Acknowledging the Role of Ecological Literacy in the Pursuit of Health and Well-being
|Published online: March 7, 2014
In this paper, faculty from diverse fields comprising of health, family studies, and education argue for the importance of incorporating ecological literacy in their respective disciplines. Over the course of a year, a faculty learning community, inspired by lectures and writings of leading scholars in ecological literacy, engaged in sustained conceptual inquiry and dialogue. Cross-disciplinary discussions led to the realization that in teaching, scholarship, and service, faculty mainly focus on specific academic fields and less often consider interdisciplinary questions that encompass ecological impacts on individuals, families, schools, and communities. With this realization, each author engaged in critical analysis of her own field and produced an interpretation of how the field might be re-imagined using ecological and place-based theories grounded in interdisciplinary considerations. Analyzing current theory in their areas of scholarship and teaching, the authors provide examples and strategies from across their fields for raising awareness about the intersections of person and place in pursuing and achieving personal and ecological health. The authors argue that institutions of higher education are in a strategic position to advance ecological literacy in a variety of fields. The purpose of this paper is to begin a dialogue both within and across the authors’ respective fields that considers how preparing ecologically literate graduates, who understand that personal and ecological health are interdependent, is critical for improving and sustaining both human existence and the planet.
||Ecology, Personal Health, Ecological Health, Family-Community-Schools
The International Journal of Health, Wellness and Society, Volume 3, Issue 3, March 2014, pp.67-83.
Article: Print (Spiral Bound).
Published online: March 7, 2014 (Article: Electronic (PDF File; 497.941KB)).
Professor and Chair, Department of Kinesiology and Health, Miami University, Oxford, OH, USA
Dr. Helaine Alessio is a professor and chair in the Department of Kinesiology and Health. She is a Fellow of the American College of Sports Medicine and Scripps Gerontology Center. Her scholarly interests include exercise physiology, risks and benefits associated with exercise, and age-related changes influenced by the interaction of environment and genetics on physiological phenotypes linked to health and disease. Her research has been supported by the National Institute on Aging, National Institute of Health, and National Cancer Institute. Her teaching includes undergraduate and graduate classes in exercise physiology, gerontology, and physiological genomics. She has participated in several faculty learning communities including the current one on ecological literacy, which has sparked her interest in crossdisciplinary inquiry of the intersection of person and place in pursuit of health and well-being.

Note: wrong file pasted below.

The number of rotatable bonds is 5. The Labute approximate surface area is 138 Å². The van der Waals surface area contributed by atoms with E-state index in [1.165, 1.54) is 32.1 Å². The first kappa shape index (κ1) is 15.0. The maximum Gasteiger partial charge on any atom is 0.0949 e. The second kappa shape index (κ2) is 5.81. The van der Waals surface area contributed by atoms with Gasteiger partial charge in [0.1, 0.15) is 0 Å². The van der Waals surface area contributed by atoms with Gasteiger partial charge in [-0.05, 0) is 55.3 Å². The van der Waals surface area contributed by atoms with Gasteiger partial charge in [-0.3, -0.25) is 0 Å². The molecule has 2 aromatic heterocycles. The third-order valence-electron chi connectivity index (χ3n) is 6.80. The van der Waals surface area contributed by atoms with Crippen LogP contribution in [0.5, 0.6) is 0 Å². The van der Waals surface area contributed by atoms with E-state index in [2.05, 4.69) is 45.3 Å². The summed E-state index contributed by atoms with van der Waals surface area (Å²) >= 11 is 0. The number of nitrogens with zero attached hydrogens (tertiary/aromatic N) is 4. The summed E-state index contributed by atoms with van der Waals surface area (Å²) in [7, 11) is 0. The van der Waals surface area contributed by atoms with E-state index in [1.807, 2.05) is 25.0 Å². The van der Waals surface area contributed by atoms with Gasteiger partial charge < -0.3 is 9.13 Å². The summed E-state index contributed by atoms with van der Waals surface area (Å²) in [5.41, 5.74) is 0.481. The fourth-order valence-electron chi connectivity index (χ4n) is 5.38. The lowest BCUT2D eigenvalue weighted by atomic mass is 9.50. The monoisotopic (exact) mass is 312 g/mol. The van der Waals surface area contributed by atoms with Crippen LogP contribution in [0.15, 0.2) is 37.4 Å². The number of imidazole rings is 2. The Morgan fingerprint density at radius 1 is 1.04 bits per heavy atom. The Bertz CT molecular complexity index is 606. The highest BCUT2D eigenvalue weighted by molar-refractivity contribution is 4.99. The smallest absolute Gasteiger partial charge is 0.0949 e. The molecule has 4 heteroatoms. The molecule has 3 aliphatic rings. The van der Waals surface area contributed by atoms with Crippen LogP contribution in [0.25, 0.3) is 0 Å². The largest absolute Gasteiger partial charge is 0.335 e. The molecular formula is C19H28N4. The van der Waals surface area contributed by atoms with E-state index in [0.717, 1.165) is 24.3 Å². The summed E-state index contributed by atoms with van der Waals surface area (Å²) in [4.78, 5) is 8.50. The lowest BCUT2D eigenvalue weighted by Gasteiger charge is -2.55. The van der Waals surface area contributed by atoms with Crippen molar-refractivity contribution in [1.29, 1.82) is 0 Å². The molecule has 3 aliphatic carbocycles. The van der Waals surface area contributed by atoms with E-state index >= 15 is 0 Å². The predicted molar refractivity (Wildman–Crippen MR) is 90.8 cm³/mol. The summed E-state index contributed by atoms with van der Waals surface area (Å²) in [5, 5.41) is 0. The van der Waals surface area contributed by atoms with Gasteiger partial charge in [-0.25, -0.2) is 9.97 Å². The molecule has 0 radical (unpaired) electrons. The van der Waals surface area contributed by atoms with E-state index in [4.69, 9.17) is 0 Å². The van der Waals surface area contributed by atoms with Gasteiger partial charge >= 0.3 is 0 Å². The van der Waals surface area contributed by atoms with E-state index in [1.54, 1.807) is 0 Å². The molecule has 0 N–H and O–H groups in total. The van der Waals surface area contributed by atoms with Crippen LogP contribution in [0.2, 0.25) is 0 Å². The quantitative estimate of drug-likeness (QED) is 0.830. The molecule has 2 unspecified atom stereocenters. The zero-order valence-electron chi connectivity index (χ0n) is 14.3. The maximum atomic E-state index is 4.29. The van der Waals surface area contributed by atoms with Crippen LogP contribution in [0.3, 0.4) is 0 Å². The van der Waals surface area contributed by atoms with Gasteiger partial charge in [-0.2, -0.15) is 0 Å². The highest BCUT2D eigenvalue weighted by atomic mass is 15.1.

Professor, Educational Leadership, Associate Dean, College of Education, Health, and Society, Miami University, Oxford, OH, USA
Dr. Judy L. Rogers is the associate dean for academic affairs in the School of Education, Health, and Society, and is a professor in educational leadership at Miami University. Her current scholarship focuses on sustainability leadership and the spiritual dimension of leadership. She has presented widely on the role spirituality in university leadership, organizational transformation, and sustainability leadership at national and regional conferences in the United States and also in Canada, Mexico, and Luxembourg. She has received numerous awards from state and national associations for her outstanding and distinguished service to the field of higher education, including being named in 2010 one of 25 professionals designated as a legacy to the profession for her lifetime of contributions in scholarship, teaching, and service.
Professor, Department of Family Studies and Social Work, Miami University, Oxford, OH, USA
Dr. M. Elise Radina is an associate professor in the Department of Family Studies and Social Work. Her research focuses broadly on families and health, with particular emphasis on the well-being of women in family life. This has included the study of breast cancer survivorship as well as exploring the Red Hat Society as a venue for care work for self. She teaches courses in research methodologies, later life families, women and gender studies, and couple relationships. Currently, she serves on the National Lymphedema Network’s Research Advisory Committee, as chair of the National Council on Family Relations’ Family and Health Section, and on the Editorial Board for the Journal of Family Theory and Review.
Associate Professor, Department of Educational Psychology, Miami University, Oxford, Ohio, USA
Dr. Leah Wasburn-Moses is an associate professor of educational psychology at Miami University. She is a former high school special education teacher. Her interests are in reform of teacher education. Dr. Wasburn-Moses also directs Campus Mentors, model alternative schools for high school students at risk located on college campuses. Campus Mentors raises the grades and credit attainment of participating youth and provides hands-on experience for future teachers in working with youth from diverse backgrounds.